What All Of This Means For You
The one thing that every speaker has to work with as they stand in front of their next audience is words. It’s the words that we choose to use in our speech that can make the speech something that will be remembered by our audience. We need to understand that picking the right words to use at the right time is what creating a powerful and effective speech is all about. The trick is knowing how to select the right words.
In order to create a great speech, we have to make sure that we are aware of the words that we are using. Words are the way that we encode what we want to say. When we are describing something, we need to be careful about the words that we choose to use. Picking the right words can allow us to be direct and forceful. Speakers need to understand that every word has a personality. We need to understand these personalities and find ways to incorporate them into our speeches. During a speech a speaker can drop the name of a famous person and cause a flood of memories to wash over our audience. We can also use metaphors in order to connect things in a way that our audience has not seen before. By doing this we can create lasting memories.
Although the only thing that a speaker has to work with when giving a speech is words, it turns out that words are quite powerful. We need to learn to respect the power of the words that we choose to use in our speech. Pick them carefully and during your speech they’ll end up doing all of the hard work for you!
– Dr. Jim Anderson
Blue Elephant Consulting –
Your Source For Real World Public Speaking Skills™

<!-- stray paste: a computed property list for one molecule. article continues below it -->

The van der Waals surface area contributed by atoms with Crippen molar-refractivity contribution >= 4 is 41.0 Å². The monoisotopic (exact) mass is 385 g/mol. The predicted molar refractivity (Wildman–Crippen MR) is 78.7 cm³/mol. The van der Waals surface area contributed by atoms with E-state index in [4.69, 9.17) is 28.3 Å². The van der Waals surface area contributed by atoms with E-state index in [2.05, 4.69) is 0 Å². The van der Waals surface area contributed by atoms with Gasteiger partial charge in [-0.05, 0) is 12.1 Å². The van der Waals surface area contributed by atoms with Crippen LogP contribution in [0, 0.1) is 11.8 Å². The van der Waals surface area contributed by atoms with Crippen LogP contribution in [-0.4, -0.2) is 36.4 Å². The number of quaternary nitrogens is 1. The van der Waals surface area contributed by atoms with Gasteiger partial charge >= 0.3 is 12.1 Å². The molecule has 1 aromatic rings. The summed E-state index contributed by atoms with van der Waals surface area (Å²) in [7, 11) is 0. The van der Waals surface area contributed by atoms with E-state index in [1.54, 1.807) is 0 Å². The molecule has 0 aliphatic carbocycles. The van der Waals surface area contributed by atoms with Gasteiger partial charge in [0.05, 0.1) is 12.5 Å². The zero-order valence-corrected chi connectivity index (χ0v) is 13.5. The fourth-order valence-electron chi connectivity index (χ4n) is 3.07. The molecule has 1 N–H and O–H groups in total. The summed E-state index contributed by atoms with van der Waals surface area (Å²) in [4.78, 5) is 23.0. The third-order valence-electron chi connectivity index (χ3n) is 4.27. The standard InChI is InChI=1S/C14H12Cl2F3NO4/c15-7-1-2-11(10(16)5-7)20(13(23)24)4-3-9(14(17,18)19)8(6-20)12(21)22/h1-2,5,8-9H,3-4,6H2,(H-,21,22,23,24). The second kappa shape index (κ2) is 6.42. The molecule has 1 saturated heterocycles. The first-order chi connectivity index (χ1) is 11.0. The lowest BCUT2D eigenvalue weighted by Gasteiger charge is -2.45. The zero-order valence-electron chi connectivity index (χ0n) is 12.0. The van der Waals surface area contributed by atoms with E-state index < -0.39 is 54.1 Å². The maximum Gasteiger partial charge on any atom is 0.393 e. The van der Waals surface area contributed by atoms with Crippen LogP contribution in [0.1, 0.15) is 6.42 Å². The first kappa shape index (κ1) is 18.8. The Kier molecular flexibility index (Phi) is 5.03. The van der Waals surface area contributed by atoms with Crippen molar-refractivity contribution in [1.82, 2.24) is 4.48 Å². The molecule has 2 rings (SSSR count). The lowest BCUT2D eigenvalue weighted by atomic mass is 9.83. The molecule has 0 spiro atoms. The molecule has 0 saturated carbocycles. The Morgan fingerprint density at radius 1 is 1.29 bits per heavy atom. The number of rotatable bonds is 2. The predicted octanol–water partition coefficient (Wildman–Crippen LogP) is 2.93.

Question For You: What is the best way to discover what the personality of the words that you are using in your speech are?
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Note: What we talked about are advanced speaking skills. If you are just starting out I highly recommend joining Toastmasters in order to get the benefits of public speaking. Look for a Toastmasters club to join in your home town by visiting the web site www.Toastmasters.org. Toastmasters is dedicated to helping their members to understand the importance of public speaking by developing listening skills and getting presentation tips. Toastmasters is how I got started speaking and it can help you also!
What We’ll Be Talking About Next Time
As speakers we spend a great deal of time worrying about the importance of public speaking and what we are going to be saying the next time that we give a speech. We think about our topic. We mull over the words that we’ll use. Finally, we lay out the sequence that we want to use in order to share our thoughts with our audience. This is a lot of work. However, it turns out that we may be missing a key part of what it takes to deliver a great speech. The way that we speak affects how our audience listens. In fact, how they listen, affects how we speak. Just exactly how are we supposed to make use of this circle of communication?